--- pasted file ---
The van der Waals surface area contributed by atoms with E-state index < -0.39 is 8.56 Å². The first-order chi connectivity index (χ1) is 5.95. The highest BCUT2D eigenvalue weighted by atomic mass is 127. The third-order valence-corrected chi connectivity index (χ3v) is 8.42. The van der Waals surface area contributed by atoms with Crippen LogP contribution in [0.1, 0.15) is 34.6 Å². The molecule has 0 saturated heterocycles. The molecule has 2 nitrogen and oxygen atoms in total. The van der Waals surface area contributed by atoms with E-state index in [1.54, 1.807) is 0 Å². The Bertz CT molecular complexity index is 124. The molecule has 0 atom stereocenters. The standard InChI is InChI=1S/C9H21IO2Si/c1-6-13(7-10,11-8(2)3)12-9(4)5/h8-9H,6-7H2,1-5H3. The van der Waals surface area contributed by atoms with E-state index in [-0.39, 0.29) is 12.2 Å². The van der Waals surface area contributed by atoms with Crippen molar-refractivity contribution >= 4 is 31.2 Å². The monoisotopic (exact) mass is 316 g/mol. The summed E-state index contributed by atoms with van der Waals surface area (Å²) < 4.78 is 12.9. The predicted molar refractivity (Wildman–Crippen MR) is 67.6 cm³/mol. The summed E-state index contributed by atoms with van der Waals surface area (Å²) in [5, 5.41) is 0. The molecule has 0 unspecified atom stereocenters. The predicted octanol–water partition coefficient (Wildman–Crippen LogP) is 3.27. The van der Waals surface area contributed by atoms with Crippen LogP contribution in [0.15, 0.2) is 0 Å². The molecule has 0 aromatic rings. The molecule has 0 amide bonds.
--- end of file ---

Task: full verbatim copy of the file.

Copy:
The van der Waals surface area contributed by atoms with E-state index < -0.39 is 8.56 Å². The first-order chi connectivity index (χ1) is 5.95. The highest BCUT2D eigenvalue weighted by atomic mass is 127. The third-order valence-corrected chi connectivity index (χ3v) is 8.42. The van der Waals surface area contributed by atoms with Crippen LogP contribution in [0.1, 0.15) is 34.6 Å². The molecule has 0 saturated heterocycles. The molecule has 2 nitrogen and oxygen atoms in total. The van der Waals surface area contributed by atoms with E-state index in [1.54, 1.807) is 0 Å². The Bertz CT molecular complexity index is 124. The molecule has 0 atom stereocenters. The standard InChI is InChI=1S/C9H21IO2Si/c1-6-13(7-10,11-8(2)3)12-9(4)5/h8-9H,6-7H2,1-5H3. The van der Waals surface area contributed by atoms with E-state index in [-0.39, 0.29) is 12.2 Å². The van der Waals surface area contributed by atoms with Crippen molar-refractivity contribution >= 4 is 31.2 Å². The monoisotopic (exact) mass is 316 g/mol. The summed E-state index contributed by atoms with van der Waals surface area (Å²) < 4.78 is 12.9. The predicted molar refractivity (Wildman–Crippen MR) is 67.6 cm³/mol. The summed E-state index contributed by atoms with van der Waals surface area (Å²) in [5, 5.41) is 0. The molecule has 0 unspecified atom stereocenters. The predicted octanol–water partition coefficient (Wildman–Crippen LogP) is 3.27. The van der Waals surface area contributed by atoms with Crippen LogP contribution in [0.15, 0.2) is 0 Å². The molecule has 0 aromatic rings. The molecule has 0 amide bonds.